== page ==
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Should we pray for our public leaders as much as we pray for ourselves?

Should we pray for our public leaders as much as we pray for ourselves? When praying for our elected officials, what should we be praying for?

These are the questions I ask myself every year around this time in October as the first of the month marked the start of a new fiscal year for our federal government. That means some reflection on the past fiscal year, including major accomplishments and major deficits regarding federal policies. In my position at World Vision, these are especially important.

October 1 is also the first day of a new fiscal year for World Vision offices. To appropriately honor the day, our staff members, volunteers, and World Vision supporters from all around the world commit the day to prayer for direction, encouragement, and renewal in the fiscal year ahead. It's an important tradition that World Vision looks forward to each year.

Although our federal government isn't tied to the same Christian mission as our organization, my role working in government relations calls me to reflect on the previous federal fiscal year, too. This includes the bills enacted with the support of World Vision's advocates and campaigns -- like the Child Soldier Prevention Act, the Sudan Peace Act, and the Trafficking Victims Protection Act, to name a few.

My role also calls me to pray for the federal fiscal year ahead -- including our governmental leaders and the critical issues they'll address this year, such as:

  • U.S. federal budget: Protecting the International Affairs Budget from disproportionate cuts, and ensuring that we meet commitments America has made to global health, as well as programs such as food security, child protection, and disaster relief.
  • Child protection: Effective implementation of the Child Soldier Prevention Act and reauthorization of the Trafficking Victims Protection Act.
  • South Sudan: Working with South Sudan and donor governments to ensure that they "get it right from the start" in developing the world's newest country.
  • G8 Summit: The United States will host the 2012 Group of Eight summit of world leaders next May -- a pivotal moment for these nations to hold to their commitments to fight extreme poverty and hunger, and to enhance global health, survival, and prosperity.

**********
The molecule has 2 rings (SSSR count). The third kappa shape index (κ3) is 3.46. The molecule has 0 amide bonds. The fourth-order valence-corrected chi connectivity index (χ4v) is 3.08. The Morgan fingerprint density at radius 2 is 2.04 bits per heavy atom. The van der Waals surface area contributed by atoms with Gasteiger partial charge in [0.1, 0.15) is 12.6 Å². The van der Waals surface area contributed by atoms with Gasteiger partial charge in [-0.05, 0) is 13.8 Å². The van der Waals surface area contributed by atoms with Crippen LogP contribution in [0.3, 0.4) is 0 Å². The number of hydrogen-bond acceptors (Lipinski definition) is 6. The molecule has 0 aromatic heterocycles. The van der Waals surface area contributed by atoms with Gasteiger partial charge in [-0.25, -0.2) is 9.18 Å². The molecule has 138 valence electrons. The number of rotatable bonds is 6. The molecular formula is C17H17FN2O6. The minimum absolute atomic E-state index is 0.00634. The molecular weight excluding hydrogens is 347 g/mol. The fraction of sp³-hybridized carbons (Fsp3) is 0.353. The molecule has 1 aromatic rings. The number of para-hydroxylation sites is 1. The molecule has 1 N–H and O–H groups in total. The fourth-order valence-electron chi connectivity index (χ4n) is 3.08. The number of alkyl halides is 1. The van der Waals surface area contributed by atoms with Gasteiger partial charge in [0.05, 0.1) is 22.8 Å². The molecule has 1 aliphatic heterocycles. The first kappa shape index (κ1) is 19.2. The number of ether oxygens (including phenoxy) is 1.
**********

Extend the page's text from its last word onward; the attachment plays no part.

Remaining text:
• Youth in the United States: Domestic priorities include addressing youth violence through prevention, such as with the Youth PROMISE Act, and ensuring quality education for all children.

As an advocate for the poor, an American citizen, and a Christian, I'm committed to praying for our elected leaders and the major issues they will address this fiscal year as much as I pray for World Vision and for myself. My hope is that you would commit to this, too.

Consider what Oswald Chambers said: "Most of us would prefer, however, to spend our time doing something that will get immediate results. We don't want to wait for God to resolve matters in His good time, because His idea of 'good time' is seldom in sync with ours."

With the ongoing budget debate, as well as global crises such as the Horn of Africa drought, our elected leaders face difficult decisions that will ultimately impact millions of people across the world. Perhaps now more than ever, our prayers are needed.

With this in mind, I invite you to pray and take action. I ask you to also include children around the world in your prayers as you pray for our governing authorities, whose daily decisions impact communities here in the United States and beyond.

Specifically, we can call be praying for:

  • Wisdom and perseverance for lawmakers and their staff
  • Children and families affected by global poverty, injustice, and human suffering
  • Legislative priorities that positively impact the poor

You can also download the Justice Prayer Guide (pdf) to help inform your prayers. And send a message to your elected leaders to let them know you are praying for them today and in the coming year.


What do you think -- Should we pray for our public leaders as much as we pray for ourselves? Do you ever include your elected officials in prayer? What do you pray for?

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Read more on the World Vision Blog about: Government relations leadership Prayer

    Comments

    We are told to pray for those in authority. I believe that to be political as well as spiritual leaders. I doubt that I agree with you on every point. But we must trust God to direct our prayers in His way. Most certainly suffering people in the world need prayer. They need More than money, they need help finding a way to support themselves. They will never have that with socialistic/authoritian governments.

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